If the parents do not have a preference:
•For the first doses of varicella and MMR vaccines:
-We suggest separate varicella and MMR vaccines for children 12 through 47 months of age (ie, administered at the same visit, but at different sites)
-We suggest MMRV for children 48 months through 12 years of age
•For the second doses of varicella and MMR vaccines in children 15 months through 12 years of age, we suggest MMRV
The immunogenicity of MMRV is similar to that when varicella and MMR vaccines are administered at separate injection sites . However, the risk of febrile seizures is increased when MMRV is administered for the first dose in young children. In several large post-licensure studies, administration of MMRV at age 12 to 23 months was associated with an approximately twofold increased risk of febrile seizures one to two weeks after immunization compared with separate injections of varicella and MMR (approximately 1 in 1250 versus 1 in 2500) (table 2) [48-52]. In another large post-licensure study, neither MMRV nor separate injections of MMR and varicella vaccine was associated with an increased risk of febrile seizures at age 4 to 6 years . (See 'Local and systemic reactions' below.)
Our preferences are consistent with the recommendations of the Advisory Committee on Immunization Practices (ACIP) and the American Academy of Pediatrics (AAP) [46,52,54].
●Children <13 years with HIV infection without severe immunosuppression may receive single-antigen varicella vaccine, but should not receive MMRV. (See "Immunizations in HIV-infected patients", section on 'Varicella vaccine'.)
●Adolescents and adults should receive single-antigen varicella vaccine.
If an adult or adolescent inadvertently receives a dose of the herpes zoster vaccine rather than the varicella zoster vaccine, the dose of zoster vaccine can be counted as one dose of varicella vaccine .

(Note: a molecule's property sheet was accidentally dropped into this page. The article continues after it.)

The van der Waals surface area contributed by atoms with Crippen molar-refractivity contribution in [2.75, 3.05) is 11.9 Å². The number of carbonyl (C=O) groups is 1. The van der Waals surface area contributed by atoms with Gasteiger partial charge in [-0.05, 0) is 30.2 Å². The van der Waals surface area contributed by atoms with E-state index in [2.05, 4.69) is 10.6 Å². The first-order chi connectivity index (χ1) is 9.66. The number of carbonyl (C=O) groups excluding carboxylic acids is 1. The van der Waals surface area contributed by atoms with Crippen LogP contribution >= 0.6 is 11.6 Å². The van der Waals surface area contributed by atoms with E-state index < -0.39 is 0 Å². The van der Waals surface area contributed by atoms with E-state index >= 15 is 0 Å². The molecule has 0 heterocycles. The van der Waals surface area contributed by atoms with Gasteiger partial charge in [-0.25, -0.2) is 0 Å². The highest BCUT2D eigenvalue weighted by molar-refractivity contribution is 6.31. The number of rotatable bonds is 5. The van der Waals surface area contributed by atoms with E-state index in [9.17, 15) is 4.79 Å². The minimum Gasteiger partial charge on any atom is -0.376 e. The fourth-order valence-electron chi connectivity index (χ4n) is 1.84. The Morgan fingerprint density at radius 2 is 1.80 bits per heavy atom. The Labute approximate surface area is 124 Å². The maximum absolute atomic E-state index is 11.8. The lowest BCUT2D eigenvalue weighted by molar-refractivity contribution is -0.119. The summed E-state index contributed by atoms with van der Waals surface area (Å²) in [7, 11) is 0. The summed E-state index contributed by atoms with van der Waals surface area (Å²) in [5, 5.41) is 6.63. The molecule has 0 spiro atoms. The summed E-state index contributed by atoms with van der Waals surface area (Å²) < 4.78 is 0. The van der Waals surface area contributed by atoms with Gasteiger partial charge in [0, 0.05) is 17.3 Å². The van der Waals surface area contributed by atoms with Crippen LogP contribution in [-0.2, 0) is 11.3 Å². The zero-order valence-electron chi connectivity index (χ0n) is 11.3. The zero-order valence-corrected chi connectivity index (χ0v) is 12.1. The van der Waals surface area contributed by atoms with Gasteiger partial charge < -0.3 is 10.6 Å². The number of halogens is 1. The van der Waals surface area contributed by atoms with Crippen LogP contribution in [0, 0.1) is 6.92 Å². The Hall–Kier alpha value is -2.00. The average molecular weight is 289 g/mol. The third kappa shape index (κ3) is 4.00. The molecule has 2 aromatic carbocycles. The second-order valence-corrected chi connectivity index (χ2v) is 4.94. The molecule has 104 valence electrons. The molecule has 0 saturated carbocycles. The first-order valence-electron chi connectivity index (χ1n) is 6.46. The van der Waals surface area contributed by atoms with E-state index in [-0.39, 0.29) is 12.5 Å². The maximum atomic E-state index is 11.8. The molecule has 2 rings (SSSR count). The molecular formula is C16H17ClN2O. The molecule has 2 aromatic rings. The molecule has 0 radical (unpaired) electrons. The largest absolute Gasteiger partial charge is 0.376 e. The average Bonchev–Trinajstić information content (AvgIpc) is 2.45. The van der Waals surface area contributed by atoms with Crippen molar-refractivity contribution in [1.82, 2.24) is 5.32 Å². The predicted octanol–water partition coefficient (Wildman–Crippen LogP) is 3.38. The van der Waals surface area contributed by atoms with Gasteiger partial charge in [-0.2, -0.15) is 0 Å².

Dose and route — The dose of varicella vaccine (single-antigen or MMRV) is 0.5 mL. Varicella-containing vaccines are administered subcutaneously, usually in the upper outer triceps. Doses that are administered intramuscularly need not be repeated; intramuscular administration results in similar rates of seroconversion .
●Severe allergic reaction (eg, anaphylaxis) to a previous dose of varicella vaccine or component of varicella vaccine (eg, neomycin, gelatin); varicella vaccines do not contain egg protein (see "Allergic reactions to vaccines")
●Pregnancy or trying to become pregnant; immunization before and after pregnancy is discussed separately (see "Immunizations during pregnancy")
●Severe immunosuppression due to:
•Hematologic and solid tumors or current receipt of chemotherapy (see "Immunizations in patients with cancer", section on 'Varicella vaccine')
•Congenital or acquired T-lymphocyte immunodeficiency
B-lymphocyte (humoral) deficiencies (eg, hypogammaglobulinemia) are not a contraindication to single-antigen varicella vaccine, but the blood products used to treat humoral deficiencies may interfere with the immune response (see 'Recent receipt of immune globulin or blood' above)
•HIV infection; HIV-infected patients without severe immunosuppression may receive single-antigen varicella vaccine (see "Immunizations in HIV-infected patients", section on 'Varicella vaccine')
•Current receipt of immunosuppressive agents, such as those administered to patients who have undergone solid organ or hematopoietic stem cell transplant, as well as those receiving biologic agents for autoimmune conditions (eg, IL-1 receptor antagonists [eg, anakinra], tumor necrosis factor-alpha inhibitors [eg, etanercept, infliximab, adalimumab], and anti-CD20 agents [eg, rituximab]) (see "Immunizations in solid organ transplant candidates and recipients", section on 'Varicella' and "Immunizations in hematopoietic cell transplant candidates and recipients", section on 'Varicella and zoster (live)' and "Tumor necrosis factor-alpha inhibitors: Bacterial, viral, and fungal infections", section on 'Live virus vaccines' and "Overview of biologic agents and kinase inhibitors in the rheumatic diseases")
•Long-term high-dose systemic glucocorticoid therapy (≥2 weeks of prednisone ≥20 mg per day or prednisone ≥2 mg/kg per day [for children who weigh <10 kg] or equivalent)
●Untreated active tuberculosis